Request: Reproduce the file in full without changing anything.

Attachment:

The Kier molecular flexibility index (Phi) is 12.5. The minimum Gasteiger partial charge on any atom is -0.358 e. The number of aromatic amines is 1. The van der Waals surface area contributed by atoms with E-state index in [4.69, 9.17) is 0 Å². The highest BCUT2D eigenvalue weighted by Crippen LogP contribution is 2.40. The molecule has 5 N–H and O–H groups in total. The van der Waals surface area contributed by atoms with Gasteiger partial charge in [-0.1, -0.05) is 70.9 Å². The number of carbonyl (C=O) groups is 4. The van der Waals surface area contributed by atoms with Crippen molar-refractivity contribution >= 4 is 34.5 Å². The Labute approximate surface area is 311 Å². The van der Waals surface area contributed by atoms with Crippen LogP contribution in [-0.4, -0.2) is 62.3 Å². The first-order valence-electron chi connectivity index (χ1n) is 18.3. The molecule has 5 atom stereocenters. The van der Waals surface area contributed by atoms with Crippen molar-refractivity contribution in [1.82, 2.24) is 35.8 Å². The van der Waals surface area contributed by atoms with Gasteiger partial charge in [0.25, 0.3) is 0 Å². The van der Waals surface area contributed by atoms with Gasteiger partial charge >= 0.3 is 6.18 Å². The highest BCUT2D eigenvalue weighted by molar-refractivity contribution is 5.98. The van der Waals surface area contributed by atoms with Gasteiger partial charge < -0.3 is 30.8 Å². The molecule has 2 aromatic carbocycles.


The Kier molecular flexibility index (Phi) is 12.5. The minimum Gasteiger partial charge on any atom is -0.358 e. The number of aromatic amines is 1. The van der Waals surface area contributed by atoms with E-state index in [4.69, 9.17) is 0 Å². The highest BCUT2D eigenvalue weighted by Crippen LogP contribution is 2.40. The molecule has 5 N–H and O–H groups in total. The van der Waals surface area contributed by atoms with Gasteiger partial charge in [-0.1, -0.05) is 70.9 Å². The number of carbonyl (C=O) groups is 4. The van der Waals surface area contributed by atoms with Crippen molar-refractivity contribution >= 4 is 34.5 Å². The Labute approximate surface area is 311 Å². The van der Waals surface area contributed by atoms with Crippen LogP contribution in [-0.4, -0.2) is 62.3 Å². The first-order valence-electron chi connectivity index (χ1n) is 18.3. The molecule has 5 atom stereocenters. The van der Waals surface area contributed by atoms with Crippen molar-refractivity contribution in [1.82, 2.24) is 35.8 Å². The van der Waals surface area contributed by atoms with Gasteiger partial charge in [0.25, 0.3) is 0 Å². The van der Waals surface area contributed by atoms with Gasteiger partial charge >= 0.3 is 6.18 Å². The highest BCUT2D eigenvalue weighted by molar-refractivity contribution is 5.98. The van der Waals surface area contributed by atoms with Gasteiger partial charge < -0.3 is 30.8 Å². The molecule has 2 aromatic carbocycles.